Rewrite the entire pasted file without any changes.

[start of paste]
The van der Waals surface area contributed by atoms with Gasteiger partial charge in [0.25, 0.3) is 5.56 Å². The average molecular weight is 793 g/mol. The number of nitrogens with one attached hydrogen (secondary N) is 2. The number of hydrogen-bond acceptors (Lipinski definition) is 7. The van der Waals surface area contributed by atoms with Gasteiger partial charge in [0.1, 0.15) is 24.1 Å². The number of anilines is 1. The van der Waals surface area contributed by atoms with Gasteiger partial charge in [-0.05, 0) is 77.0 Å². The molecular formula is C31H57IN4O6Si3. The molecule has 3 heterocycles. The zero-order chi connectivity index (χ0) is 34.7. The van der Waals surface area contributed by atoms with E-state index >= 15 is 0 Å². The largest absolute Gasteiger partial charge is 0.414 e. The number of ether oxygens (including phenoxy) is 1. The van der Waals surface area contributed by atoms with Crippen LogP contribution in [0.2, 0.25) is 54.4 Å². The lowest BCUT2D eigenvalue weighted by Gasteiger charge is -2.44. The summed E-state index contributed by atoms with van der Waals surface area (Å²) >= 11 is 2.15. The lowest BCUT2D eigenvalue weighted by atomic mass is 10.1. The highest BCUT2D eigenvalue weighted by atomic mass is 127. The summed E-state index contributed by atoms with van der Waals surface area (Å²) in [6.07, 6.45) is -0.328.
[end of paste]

The van der Waals surface area contributed by atoms with Gasteiger partial charge in [0.25, 0.3) is 5.56 Å². The average molecular weight is 793 g/mol. The number of nitrogens with one attached hydrogen (secondary N) is 2. The number of hydrogen-bond acceptors (Lipinski definition) is 7. The van der Waals surface area contributed by atoms with Gasteiger partial charge in [0.1, 0.15) is 24.1 Å². The number of anilines is 1. The van der Waals surface area contributed by atoms with Gasteiger partial charge in [-0.05, 0) is 77.0 Å². The molecular formula is C31H57IN4O6Si3. The molecule has 3 heterocycles. The zero-order chi connectivity index (χ0) is 34.7. The van der Waals surface area contributed by atoms with E-state index >= 15 is 0 Å². The largest absolute Gasteiger partial charge is 0.414 e. The number of ether oxygens (including phenoxy) is 1. The van der Waals surface area contributed by atoms with Crippen LogP contribution in [0.2, 0.25) is 54.4 Å². The lowest BCUT2D eigenvalue weighted by Gasteiger charge is -2.44. The summed E-state index contributed by atoms with van der Waals surface area (Å²) >= 11 is 2.15. The lowest BCUT2D eigenvalue weighted by atomic mass is 10.1. The highest BCUT2D eigenvalue weighted by atomic mass is 127. The summed E-state index contributed by atoms with van der Waals surface area (Å²) in [6.07, 6.45) is -0.328.